COPENHAGEN (Reuters) - A German suggestion to debate once more the creation of an EU constitution won mixed responses on Saturday, with France’s foreign minister welcoming the idea but only nine countries planning to attend a seminar in Berlin.
Germany’s foreign minister Guido Westerwelle said on Friday the European Union’s Lisbon Treaty, drafted after Dutch and French voters rejected a proposed constitution in 2005, was not enough to keep European decision-making structures effective.
In particular, Germany wants to strengthen the bloc’s ability to fight off financial troubles and counterbalance the rising influence of emerging economies.
“I think it’s time to reflect on, if not a new constitution, than on an improvement in the procedures of functioning of the euro zone, a better governance of the euro zone,” France’s foreign minister Alain Juppe told a news conference after a meeting of EU foreign ministers in Copenhagen.
“I am convinced that once we have got out of this crisis - because we are going to get out of it - we will have to go further in European integration,” he said.
The seminar is scheduled for March 20 in Berlin, according to one EU diplomat, and hopes to attract the foreign ministers of nine countries: Germany, Belgium, France, Italy, the Netherlands, Poland, Portugal, Spain and Denmark. Juppe said he would attend if he could fit it into his schedule.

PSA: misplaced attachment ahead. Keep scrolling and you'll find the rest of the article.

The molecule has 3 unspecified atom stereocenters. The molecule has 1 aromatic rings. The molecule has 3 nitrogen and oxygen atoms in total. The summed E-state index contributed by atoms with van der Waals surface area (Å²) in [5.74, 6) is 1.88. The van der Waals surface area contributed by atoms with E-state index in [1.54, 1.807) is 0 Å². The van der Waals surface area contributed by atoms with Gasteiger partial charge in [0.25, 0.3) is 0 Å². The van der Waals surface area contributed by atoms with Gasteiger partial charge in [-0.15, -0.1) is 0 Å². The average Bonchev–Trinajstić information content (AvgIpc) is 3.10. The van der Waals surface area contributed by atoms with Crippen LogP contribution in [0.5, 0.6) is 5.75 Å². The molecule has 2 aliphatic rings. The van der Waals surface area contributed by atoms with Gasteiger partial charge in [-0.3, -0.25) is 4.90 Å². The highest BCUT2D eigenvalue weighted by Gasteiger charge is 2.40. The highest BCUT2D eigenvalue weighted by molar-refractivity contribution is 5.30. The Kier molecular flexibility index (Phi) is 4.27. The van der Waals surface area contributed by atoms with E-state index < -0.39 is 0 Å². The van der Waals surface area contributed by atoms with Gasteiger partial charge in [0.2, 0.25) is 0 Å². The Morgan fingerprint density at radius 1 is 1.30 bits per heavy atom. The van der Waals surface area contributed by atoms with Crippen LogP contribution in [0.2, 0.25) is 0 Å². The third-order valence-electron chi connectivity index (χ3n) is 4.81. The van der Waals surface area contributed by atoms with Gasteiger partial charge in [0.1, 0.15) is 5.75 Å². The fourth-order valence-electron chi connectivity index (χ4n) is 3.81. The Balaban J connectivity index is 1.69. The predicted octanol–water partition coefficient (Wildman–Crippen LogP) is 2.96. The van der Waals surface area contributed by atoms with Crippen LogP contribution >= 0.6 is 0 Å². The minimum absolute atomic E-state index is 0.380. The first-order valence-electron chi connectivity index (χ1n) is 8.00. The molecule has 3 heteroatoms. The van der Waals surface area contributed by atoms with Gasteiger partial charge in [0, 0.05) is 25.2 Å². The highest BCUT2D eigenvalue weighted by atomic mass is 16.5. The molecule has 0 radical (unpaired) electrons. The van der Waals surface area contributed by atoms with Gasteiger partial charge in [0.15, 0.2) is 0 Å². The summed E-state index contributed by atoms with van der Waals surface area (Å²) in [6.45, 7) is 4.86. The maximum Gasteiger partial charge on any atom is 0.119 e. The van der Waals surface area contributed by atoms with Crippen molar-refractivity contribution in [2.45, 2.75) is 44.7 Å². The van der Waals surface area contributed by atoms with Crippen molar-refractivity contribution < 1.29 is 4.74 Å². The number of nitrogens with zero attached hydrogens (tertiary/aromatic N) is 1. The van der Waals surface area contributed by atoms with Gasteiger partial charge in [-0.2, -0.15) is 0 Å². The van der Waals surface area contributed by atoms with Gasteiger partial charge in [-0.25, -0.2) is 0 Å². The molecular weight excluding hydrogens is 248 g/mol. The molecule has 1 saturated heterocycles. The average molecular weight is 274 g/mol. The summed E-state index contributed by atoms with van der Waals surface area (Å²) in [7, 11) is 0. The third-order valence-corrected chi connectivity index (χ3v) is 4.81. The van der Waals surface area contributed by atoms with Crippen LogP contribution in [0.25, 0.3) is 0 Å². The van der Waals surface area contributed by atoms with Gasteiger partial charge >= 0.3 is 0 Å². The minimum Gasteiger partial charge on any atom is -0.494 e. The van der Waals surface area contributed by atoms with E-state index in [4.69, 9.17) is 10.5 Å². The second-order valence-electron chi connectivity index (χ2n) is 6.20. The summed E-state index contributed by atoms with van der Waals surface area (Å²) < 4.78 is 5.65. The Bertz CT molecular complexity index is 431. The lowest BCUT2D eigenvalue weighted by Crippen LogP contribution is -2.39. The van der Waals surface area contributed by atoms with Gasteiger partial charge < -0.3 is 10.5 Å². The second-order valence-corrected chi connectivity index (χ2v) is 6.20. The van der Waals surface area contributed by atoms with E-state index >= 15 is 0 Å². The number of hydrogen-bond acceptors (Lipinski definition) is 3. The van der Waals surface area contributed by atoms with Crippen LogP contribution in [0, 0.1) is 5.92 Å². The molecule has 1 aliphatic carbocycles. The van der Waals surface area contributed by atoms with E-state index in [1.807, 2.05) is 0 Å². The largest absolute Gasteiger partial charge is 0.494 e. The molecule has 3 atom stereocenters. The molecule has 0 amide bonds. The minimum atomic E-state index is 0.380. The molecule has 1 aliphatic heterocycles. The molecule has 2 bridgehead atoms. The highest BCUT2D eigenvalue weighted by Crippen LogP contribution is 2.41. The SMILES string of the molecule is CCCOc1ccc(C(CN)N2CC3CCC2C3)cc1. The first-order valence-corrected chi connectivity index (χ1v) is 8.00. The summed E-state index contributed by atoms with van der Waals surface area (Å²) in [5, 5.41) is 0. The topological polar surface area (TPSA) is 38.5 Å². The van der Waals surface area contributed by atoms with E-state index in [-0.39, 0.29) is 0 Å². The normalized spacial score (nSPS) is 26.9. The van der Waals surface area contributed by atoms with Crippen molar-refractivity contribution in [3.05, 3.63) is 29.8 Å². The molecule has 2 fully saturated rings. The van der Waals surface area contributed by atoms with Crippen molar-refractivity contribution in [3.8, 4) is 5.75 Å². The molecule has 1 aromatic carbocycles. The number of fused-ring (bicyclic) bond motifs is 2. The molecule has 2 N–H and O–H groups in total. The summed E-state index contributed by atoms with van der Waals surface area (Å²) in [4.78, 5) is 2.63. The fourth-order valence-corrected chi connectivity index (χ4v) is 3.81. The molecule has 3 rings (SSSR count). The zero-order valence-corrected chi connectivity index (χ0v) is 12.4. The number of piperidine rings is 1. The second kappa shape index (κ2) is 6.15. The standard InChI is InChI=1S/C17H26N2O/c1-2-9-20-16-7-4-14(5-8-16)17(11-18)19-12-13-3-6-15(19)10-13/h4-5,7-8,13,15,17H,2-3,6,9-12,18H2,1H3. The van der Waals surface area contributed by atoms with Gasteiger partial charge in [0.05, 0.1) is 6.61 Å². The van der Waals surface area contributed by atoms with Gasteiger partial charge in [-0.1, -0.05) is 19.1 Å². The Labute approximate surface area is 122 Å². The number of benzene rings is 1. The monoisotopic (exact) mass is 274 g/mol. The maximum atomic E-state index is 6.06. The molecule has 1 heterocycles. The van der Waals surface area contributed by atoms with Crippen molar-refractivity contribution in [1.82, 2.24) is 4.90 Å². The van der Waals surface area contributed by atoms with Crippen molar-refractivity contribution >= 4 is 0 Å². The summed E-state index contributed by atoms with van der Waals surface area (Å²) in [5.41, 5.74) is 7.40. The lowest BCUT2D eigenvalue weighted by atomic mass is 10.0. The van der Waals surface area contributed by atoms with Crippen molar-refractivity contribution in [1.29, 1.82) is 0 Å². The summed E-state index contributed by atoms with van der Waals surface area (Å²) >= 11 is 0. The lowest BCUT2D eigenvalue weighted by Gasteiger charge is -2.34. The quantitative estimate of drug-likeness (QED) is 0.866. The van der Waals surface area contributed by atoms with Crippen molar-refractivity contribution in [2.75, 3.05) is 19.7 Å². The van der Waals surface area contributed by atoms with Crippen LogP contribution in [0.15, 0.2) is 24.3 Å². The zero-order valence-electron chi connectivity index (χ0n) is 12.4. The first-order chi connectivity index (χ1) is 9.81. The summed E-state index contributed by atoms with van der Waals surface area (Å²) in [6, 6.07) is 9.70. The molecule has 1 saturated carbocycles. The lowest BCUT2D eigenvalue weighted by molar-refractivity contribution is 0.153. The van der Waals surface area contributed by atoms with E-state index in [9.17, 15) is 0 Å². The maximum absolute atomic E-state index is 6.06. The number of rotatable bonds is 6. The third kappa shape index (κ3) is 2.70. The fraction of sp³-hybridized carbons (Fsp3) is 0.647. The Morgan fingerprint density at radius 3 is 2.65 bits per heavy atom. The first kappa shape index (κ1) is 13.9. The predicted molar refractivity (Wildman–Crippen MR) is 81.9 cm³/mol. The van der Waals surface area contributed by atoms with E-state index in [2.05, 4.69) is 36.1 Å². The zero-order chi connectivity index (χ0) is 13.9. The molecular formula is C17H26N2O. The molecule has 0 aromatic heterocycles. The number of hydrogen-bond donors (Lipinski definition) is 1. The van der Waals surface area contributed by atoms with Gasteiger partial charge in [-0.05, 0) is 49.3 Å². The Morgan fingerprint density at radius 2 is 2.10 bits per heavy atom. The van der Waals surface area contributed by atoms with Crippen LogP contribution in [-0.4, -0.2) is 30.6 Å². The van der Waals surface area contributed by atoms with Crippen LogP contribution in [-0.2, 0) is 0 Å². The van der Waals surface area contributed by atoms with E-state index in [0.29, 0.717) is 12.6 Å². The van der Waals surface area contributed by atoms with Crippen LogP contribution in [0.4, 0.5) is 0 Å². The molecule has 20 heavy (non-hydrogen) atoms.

However, Swedish foreign minister Carl Bildt said the EU had already been through enough constitutional discussions, and that common policies were a more effective way to unite the bloc.
“I don’t think the priority in the European Union at the moment is to start a new constitutional debate,” he told reporters.
“We have had roughly 10 years of treaty discussions and I would be happy to concentrate more on policy issues than on treaty provisions. The alternative is to get more united. To try to initiate a new treaty discussion I think risks going in the opposite direction,” he said.
Driven by public frustration over financial bailouts for debt-stricken states, Germany has fought hard over the last year to amend the EU’s Lisbon Treaty, a watered-down version of the 2005 constitution proposal. Germany argues that change is needed to enshrine tougher fiscal discipline and safeguard the bloc from further financial troubles.
German Finance Minister Wolfgang Schaeuble had said in November that his country wanted to see changes to the Lisbon Treaty by the end of 2012 in order to lay the foundation for a common fiscal policy in the bloc. Britain vetoed the plan in December in a row over safeguards for its financial sector.
Reporting By Sebastian Moffett; editing by Andrew Roche